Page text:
Date of Conferral
Doctor of Business Administration (D.B.A.)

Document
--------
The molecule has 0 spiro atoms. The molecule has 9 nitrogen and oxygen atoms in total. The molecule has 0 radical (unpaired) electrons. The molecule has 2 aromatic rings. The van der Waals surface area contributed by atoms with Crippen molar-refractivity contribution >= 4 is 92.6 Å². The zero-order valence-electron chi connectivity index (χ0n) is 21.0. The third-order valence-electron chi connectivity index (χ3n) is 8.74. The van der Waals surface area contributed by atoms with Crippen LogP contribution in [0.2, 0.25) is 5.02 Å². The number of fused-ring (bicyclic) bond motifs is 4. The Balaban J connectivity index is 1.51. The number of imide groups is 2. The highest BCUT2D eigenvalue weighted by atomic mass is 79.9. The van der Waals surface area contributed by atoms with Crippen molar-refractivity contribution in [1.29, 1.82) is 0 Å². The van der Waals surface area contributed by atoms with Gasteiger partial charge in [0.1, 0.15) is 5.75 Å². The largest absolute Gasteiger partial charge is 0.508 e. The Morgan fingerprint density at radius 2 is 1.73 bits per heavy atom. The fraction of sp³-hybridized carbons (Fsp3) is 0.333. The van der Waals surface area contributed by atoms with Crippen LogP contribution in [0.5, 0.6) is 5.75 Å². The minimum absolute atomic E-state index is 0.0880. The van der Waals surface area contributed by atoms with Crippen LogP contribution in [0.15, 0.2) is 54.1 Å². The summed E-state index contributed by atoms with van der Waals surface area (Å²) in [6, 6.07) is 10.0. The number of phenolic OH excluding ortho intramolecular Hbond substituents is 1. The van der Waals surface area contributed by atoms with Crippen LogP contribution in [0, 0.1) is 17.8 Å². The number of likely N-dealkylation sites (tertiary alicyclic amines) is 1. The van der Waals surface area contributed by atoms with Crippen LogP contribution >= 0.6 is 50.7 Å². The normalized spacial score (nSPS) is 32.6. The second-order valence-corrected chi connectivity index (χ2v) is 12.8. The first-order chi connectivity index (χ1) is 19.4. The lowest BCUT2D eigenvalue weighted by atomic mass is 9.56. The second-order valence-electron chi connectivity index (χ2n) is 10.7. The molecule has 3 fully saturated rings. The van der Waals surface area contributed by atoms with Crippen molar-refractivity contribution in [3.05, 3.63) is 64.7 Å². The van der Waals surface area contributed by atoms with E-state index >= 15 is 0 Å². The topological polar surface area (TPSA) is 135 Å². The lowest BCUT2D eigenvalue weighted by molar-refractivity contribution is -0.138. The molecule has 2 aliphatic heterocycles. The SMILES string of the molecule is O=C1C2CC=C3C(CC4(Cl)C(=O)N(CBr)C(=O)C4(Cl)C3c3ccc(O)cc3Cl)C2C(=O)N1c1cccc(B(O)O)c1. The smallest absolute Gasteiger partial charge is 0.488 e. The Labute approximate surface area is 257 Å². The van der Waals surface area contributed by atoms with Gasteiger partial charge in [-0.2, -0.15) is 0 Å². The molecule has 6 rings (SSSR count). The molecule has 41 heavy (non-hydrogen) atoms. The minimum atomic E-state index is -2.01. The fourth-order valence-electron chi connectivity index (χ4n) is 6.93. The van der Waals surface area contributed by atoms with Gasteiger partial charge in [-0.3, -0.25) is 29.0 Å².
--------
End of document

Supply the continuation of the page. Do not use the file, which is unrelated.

Crisis preparedness is the responsibility of every person, business, and leader, and leadership behavioral skills are an essential characteristic of crisis preparedness. The purpose of this case study was to explore the decisions of elected leaders along the Gulf Coast during Hurricanes Katrina and Ike in order to understand their leadership behaviors in crisis preparedness. The conceptual framework was based on the emergency management theory presented by McEntire in 2004, which helped to define the necessary components for leaders' successful crisis preparedness. Data were collected through interviews with 5 members from the National Emergency Management Agency along with a document review of elected leader responses and decisions during both Hurricanes Katrina and Ike from government reports, previous studies, and scholarly articles. Data were interpretively analyzed by listing out several leadership models and the behaviors that identify them and then by reviewing the document study information in 2 matrices for methodological triangulation and data saturation. The findings highlighted 5 emerging themes named as the five Cs of crisis preparedness: compassion, continuity, communication, common sense, and confidence. This study may contribute to social change by identifying key leadership traits that governors and other elected leaders should use in crisis preparedness, which may contribute to the safety, health, and well-being of constituents during a natural disaster.